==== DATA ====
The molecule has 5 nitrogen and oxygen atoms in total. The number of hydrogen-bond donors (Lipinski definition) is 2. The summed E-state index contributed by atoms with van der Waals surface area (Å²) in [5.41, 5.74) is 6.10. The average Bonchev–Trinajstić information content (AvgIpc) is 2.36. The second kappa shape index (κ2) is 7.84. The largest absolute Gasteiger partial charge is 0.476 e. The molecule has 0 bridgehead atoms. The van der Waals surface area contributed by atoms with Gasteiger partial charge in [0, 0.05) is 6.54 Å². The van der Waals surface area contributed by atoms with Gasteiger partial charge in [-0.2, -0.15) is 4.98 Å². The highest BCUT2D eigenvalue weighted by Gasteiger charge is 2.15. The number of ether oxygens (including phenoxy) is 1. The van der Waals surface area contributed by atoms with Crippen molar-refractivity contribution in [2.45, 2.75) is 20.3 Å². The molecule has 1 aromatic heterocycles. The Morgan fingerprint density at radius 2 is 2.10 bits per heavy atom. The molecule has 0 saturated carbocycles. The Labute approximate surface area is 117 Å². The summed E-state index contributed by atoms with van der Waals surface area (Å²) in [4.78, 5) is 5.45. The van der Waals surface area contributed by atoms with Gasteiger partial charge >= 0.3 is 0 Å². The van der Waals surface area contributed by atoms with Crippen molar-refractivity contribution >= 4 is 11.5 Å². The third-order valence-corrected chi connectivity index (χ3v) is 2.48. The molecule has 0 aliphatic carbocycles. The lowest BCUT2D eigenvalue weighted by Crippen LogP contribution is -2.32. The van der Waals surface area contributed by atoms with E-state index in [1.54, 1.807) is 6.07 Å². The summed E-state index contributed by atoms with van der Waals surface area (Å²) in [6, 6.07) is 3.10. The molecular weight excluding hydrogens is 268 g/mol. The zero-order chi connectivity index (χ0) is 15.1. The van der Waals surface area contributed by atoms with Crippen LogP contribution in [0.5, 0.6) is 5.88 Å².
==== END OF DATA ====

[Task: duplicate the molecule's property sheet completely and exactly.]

The molecule has 5 nitrogen and oxygen atoms in total. The number of hydrogen-bond donors (Lipinski definition) is 2. The summed E-state index contributed by atoms with van der Waals surface area (Å²) in [5.41, 5.74) is 6.10. The average Bonchev–Trinajstić information content (AvgIpc) is 2.36. The second kappa shape index (κ2) is 7.84. The largest absolute Gasteiger partial charge is 0.476 e. The molecule has 0 bridgehead atoms. The van der Waals surface area contributed by atoms with Gasteiger partial charge in [0, 0.05) is 6.54 Å². The van der Waals surface area contributed by atoms with Gasteiger partial charge in [-0.2, -0.15) is 4.98 Å². The highest BCUT2D eigenvalue weighted by Gasteiger charge is 2.15. The number of ether oxygens (including phenoxy) is 1. The van der Waals surface area contributed by atoms with Crippen molar-refractivity contribution in [2.45, 2.75) is 20.3 Å². The molecule has 1 aromatic heterocycles. The Morgan fingerprint density at radius 2 is 2.10 bits per heavy atom. The molecule has 0 saturated carbocycles. The Labute approximate surface area is 117 Å². The summed E-state index contributed by atoms with van der Waals surface area (Å²) in [4.78, 5) is 5.45. The van der Waals surface area contributed by atoms with Gasteiger partial charge >= 0.3 is 0 Å². The van der Waals surface area contributed by atoms with Crippen molar-refractivity contribution >= 4 is 11.5 Å². The third-order valence-corrected chi connectivity index (χ3v) is 2.48. The molecule has 0 aliphatic carbocycles. The lowest BCUT2D eigenvalue weighted by Crippen LogP contribution is -2.32. The van der Waals surface area contributed by atoms with E-state index in [1.54, 1.807) is 6.07 Å². The summed E-state index contributed by atoms with van der Waals surface area (Å²) in [6, 6.07) is 3.10. The molecular weight excluding hydrogens is 268 g/mol. The zero-order chi connectivity index (χ0) is 15.1. The van der Waals surface area contributed by atoms with Crippen LogP contribution in [0.5, 0.6) is 5.88 Å².